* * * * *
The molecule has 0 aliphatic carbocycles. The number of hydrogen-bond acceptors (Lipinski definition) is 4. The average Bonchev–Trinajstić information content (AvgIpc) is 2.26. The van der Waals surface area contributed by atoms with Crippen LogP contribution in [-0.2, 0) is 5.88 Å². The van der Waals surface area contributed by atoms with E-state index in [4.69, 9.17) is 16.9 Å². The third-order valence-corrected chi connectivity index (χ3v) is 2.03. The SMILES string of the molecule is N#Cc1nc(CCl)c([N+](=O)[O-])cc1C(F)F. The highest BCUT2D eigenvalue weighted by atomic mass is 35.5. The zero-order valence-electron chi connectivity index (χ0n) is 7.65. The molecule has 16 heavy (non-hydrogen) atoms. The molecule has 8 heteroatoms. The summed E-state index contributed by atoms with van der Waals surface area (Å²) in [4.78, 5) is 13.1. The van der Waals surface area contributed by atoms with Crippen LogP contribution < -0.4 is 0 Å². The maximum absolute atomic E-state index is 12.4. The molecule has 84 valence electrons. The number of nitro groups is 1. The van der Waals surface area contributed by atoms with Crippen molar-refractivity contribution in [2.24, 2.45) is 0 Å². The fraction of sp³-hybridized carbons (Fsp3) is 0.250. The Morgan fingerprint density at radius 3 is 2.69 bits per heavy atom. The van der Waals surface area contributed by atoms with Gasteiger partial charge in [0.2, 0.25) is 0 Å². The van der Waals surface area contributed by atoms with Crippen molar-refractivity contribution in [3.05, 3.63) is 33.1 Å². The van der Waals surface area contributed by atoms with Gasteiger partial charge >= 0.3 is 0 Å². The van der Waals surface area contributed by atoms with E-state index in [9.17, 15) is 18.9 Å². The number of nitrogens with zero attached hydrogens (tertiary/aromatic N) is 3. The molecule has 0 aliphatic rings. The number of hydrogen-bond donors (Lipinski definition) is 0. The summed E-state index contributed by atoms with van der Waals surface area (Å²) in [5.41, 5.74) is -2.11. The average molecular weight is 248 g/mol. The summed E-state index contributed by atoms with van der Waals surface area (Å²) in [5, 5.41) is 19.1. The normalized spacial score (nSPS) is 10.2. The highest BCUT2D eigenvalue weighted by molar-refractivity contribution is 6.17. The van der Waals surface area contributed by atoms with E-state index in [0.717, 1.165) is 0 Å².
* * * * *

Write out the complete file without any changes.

The molecule has 0 aliphatic carbocycles. The number of hydrogen-bond acceptors (Lipinski definition) is 4. The average Bonchev–Trinajstić information content (AvgIpc) is 2.26. The van der Waals surface area contributed by atoms with Crippen LogP contribution in [-0.2, 0) is 5.88 Å². The van der Waals surface area contributed by atoms with E-state index in [4.69, 9.17) is 16.9 Å². The third-order valence-corrected chi connectivity index (χ3v) is 2.03. The SMILES string of the molecule is N#Cc1nc(CCl)c([N+](=O)[O-])cc1C(F)F. The highest BCUT2D eigenvalue weighted by atomic mass is 35.5. The zero-order valence-electron chi connectivity index (χ0n) is 7.65. The molecule has 16 heavy (non-hydrogen) atoms. The molecule has 8 heteroatoms. The summed E-state index contributed by atoms with van der Waals surface area (Å²) in [4.78, 5) is 13.1. The van der Waals surface area contributed by atoms with Crippen LogP contribution < -0.4 is 0 Å². The maximum absolute atomic E-state index is 12.4. The molecule has 84 valence electrons. The number of nitro groups is 1. The van der Waals surface area contributed by atoms with Crippen molar-refractivity contribution in [2.24, 2.45) is 0 Å². The fraction of sp³-hybridized carbons (Fsp3) is 0.250. The Morgan fingerprint density at radius 3 is 2.69 bits per heavy atom. The van der Waals surface area contributed by atoms with Gasteiger partial charge in [0.2, 0.25) is 0 Å². The van der Waals surface area contributed by atoms with Crippen molar-refractivity contribution in [3.05, 3.63) is 33.1 Å². The van der Waals surface area contributed by atoms with Gasteiger partial charge >= 0.3 is 0 Å². The van der Waals surface area contributed by atoms with E-state index in [9.17, 15) is 18.9 Å². The number of nitrogens with zero attached hydrogens (tertiary/aromatic N) is 3. The molecule has 0 aliphatic rings. The number of hydrogen-bond donors (Lipinski definition) is 0. The summed E-state index contributed by atoms with van der Waals surface area (Å²) in [5.41, 5.74) is -2.11. The average molecular weight is 248 g/mol. The summed E-state index contributed by atoms with van der Waals surface area (Å²) in [5, 5.41) is 19.1. The normalized spacial score (nSPS) is 10.2. The highest BCUT2D eigenvalue weighted by molar-refractivity contribution is 6.17. The van der Waals surface area contributed by atoms with E-state index in [0.717, 1.165) is 0 Å².